Stress is a normal reaction the body has when changes occur. It can respond to these changes physically, mentally, or emotionally.
What is stress?
Stress is the body's reaction to any change that requires an adjustment or
response. The body reacts to these changes with physical, mental, and
emotional responses. Stress is a normal part of life. You can experience
stress from your environment, your body, and your thoughts. Even positive
life changes such as a promotion, a mortgage, or the birth of a child produce
What causes stress?
The situations and pressures that cause stress are known as stressors. We
usually think of stressors as being negative, such as an exhausting work
schedule or a unstable relationship. However, anything that puts high
demands on you can be stressful. This includes positive events such as
getting married, buying a house, going to college, or receiving a promotion.
Of course, not all stress is caused by external factors. Stress can also be
internal or self-generated, when you worry excessively about something
that may or may not happen, or have irrational, lack of hope about life.
Finally, what causes stress depends, at least in part, on your perception of
it. Something that's stressful to you may unsettle someone else; they may
even enjoy it. While some of us are terrified of getting up in front of people
to perform or speak, for example, others live for the spotlight. Where one
person develop well under pressure and performs best in the face of a tight
deadline, another will shut down when work demands extent. And while
you may enjoy helping care for your elderly parents, your sibling may find
the demands of care taking overwhelmingly stressful.
Common external causes of stress include:
• Major life changes
• Work or school
• Relationship difficulties
• Financial problems
• Being too busy
• Children and family
Common internal causes of stress include:
• Lack of hope or confidence
• Inability to accept uncertainty
• Rigid thinking, lack of flexibility
• Negative self-talk
• Unrealistic expectations / perfectionism
• All-or-nothing attitude
Types of stress
1. Acute stress
Acute stress is the most common type of stress. It’s your body's immediate
reaction to a new challenge, event, or demand, and it triggers your fight-orflight response. As the pressures of a near-miss automobile accident, an
argument with a family member, or a costly mistake at work sink in, your
body turns on this biological response.
Acute stress isn't always negative. It's also the experience you have when
riding a rollercoaster or having a person jump out at you in a haunted
house. Isolated episodes of acute stress should not have any lingering
health effects. In fact, they might actually be healthy for you, as these
stressful situations give your body and brain practice in developing the
best response to future stressful situations.
Severe acute stress such as stress suffered as the victim of a crime or life threatening situation can lead to mental health problems, such as post-traumatic stress disorder or acute stress disorder.
2. Episodic acute stress
When acute stress happens frequently, it’s called episodic acute stress.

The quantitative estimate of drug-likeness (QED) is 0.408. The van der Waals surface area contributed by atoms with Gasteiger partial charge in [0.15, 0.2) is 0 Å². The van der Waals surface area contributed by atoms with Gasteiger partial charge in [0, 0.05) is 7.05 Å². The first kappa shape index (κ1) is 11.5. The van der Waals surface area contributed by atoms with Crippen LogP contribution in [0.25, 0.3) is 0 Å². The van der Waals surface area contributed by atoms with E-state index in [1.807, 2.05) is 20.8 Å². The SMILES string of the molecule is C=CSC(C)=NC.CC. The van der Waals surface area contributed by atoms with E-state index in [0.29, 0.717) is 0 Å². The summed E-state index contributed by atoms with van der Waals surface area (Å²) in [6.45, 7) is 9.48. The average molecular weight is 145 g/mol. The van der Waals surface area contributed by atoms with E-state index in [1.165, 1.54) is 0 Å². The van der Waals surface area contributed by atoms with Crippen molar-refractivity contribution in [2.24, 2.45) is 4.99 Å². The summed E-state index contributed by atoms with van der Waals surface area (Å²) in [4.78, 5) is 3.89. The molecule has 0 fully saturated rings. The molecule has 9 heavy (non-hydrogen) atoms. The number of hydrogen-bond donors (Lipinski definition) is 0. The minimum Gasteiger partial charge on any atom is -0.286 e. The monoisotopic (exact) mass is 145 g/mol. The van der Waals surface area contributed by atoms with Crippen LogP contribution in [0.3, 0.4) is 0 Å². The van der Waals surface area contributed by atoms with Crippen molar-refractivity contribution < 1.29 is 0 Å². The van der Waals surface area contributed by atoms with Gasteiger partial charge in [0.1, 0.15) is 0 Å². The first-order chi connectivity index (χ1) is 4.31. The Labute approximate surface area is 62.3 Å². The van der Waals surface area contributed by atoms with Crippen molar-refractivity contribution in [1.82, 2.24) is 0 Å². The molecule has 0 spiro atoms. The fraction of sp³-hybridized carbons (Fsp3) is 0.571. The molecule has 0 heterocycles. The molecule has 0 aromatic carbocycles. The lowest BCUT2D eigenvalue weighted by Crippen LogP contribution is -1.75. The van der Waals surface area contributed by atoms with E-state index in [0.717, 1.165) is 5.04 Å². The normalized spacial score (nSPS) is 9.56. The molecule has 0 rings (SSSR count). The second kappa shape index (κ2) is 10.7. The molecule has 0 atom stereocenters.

People who always seem to be having a crisis tend to have episodic acute
stress. They are often short-tempered, irritable, and anxious. People who
are “worry warts” or pessimistic or who tend to see the negative side of
everything also tend to have episodic acute stress.
Negative health effects are persistent in people with episodic acute stress.
It may be hard for people with this type of stress to change their lifestyle, as
they accept stress as a part of life.
How to cope-up with Stress?
Feeling emotional and nervous or having trouble sleeping and eating can all
be normal reactions to stress. Here are some healthy ways you can deal
• Take care of yourself.
o Eat healthy, well-balanced meals
o Exercise on a regular basis
o Get plenty of sleep
o Give yourself a break if you feel stressed out
• Talk to others. Share your problems and how you are feeling and coping
with a parent, friend, counselor, doctor, or pastor.
• Avoid drugs and alcohol. These may seem to help with the stress. But in
the long run, they create additional problems and increase the stress you
are already feeling.
• Take a break. If news events are causing your stress, take a break from
listening or watching the news.
Recognize when you need more help. If problems continue or you are
thinking about suicide, talk to a psychologist, social worker, or professional
Home remedies for Stress management.
• Do Yoga ( like – Palm tree pose, Raised arm pose, Mountain pose, Childpose, Camel pose)
• Neck massage
• Aroma therapy (○ Lavender: soothing; builds solidarity and strength.○ Marjoram: provides relief from emotional pain and grief.○ Chamomile: calming, soothing, medicinal.○ Geranium: cheery; helps to improve downward spiraling moods.○ Fennel: helps you be kind to yourself).
Finally one thing I can say is "Stop focusing on how stressed you are, and Remember how blessed you are! "
Anita Yadav is a very highly motivated and passionate writer. She has keen interest in reading and creating something new and gaining knowledge. She loves to write something unique.